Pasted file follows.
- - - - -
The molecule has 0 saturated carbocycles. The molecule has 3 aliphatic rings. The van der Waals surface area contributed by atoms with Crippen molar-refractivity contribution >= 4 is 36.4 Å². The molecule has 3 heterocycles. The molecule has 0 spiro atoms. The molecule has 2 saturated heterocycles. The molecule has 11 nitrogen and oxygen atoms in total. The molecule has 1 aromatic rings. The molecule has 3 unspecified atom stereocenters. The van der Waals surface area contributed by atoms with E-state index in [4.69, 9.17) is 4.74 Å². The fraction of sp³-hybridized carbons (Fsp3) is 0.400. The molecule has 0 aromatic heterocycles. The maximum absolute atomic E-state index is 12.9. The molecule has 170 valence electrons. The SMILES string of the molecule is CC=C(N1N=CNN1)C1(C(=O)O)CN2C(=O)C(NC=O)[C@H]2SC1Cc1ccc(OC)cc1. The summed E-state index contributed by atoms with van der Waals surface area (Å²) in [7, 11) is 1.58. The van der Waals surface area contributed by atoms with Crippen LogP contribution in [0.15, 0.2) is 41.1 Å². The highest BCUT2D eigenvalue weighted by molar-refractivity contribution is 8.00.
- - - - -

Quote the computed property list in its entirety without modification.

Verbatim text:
The molecule has 0 saturated carbocycles. The molecule has 3 aliphatic rings. The van der Waals surface area contributed by atoms with Crippen molar-refractivity contribution >= 4 is 36.4 Å². The molecule has 3 heterocycles. The molecule has 0 spiro atoms. The molecule has 2 saturated heterocycles. The molecule has 11 nitrogen and oxygen atoms in total. The molecule has 1 aromatic rings. The molecule has 3 unspecified atom stereocenters. The van der Waals surface area contributed by atoms with E-state index in [4.69, 9.17) is 4.74 Å². The fraction of sp³-hybridized carbons (Fsp3) is 0.400. The molecule has 0 aromatic heterocycles. The maximum absolute atomic E-state index is 12.9. The molecule has 170 valence electrons. The SMILES string of the molecule is CC=C(N1N=CNN1)C1(C(=O)O)CN2C(=O)C(NC=O)[C@H]2SC1Cc1ccc(OC)cc1. The summed E-state index contributed by atoms with van der Waals surface area (Å²) in [7, 11) is 1.58. The van der Waals surface area contributed by atoms with Crippen LogP contribution in [0.15, 0.2) is 41.1 Å². The highest BCUT2D eigenvalue weighted by molar-refractivity contribution is 8.00.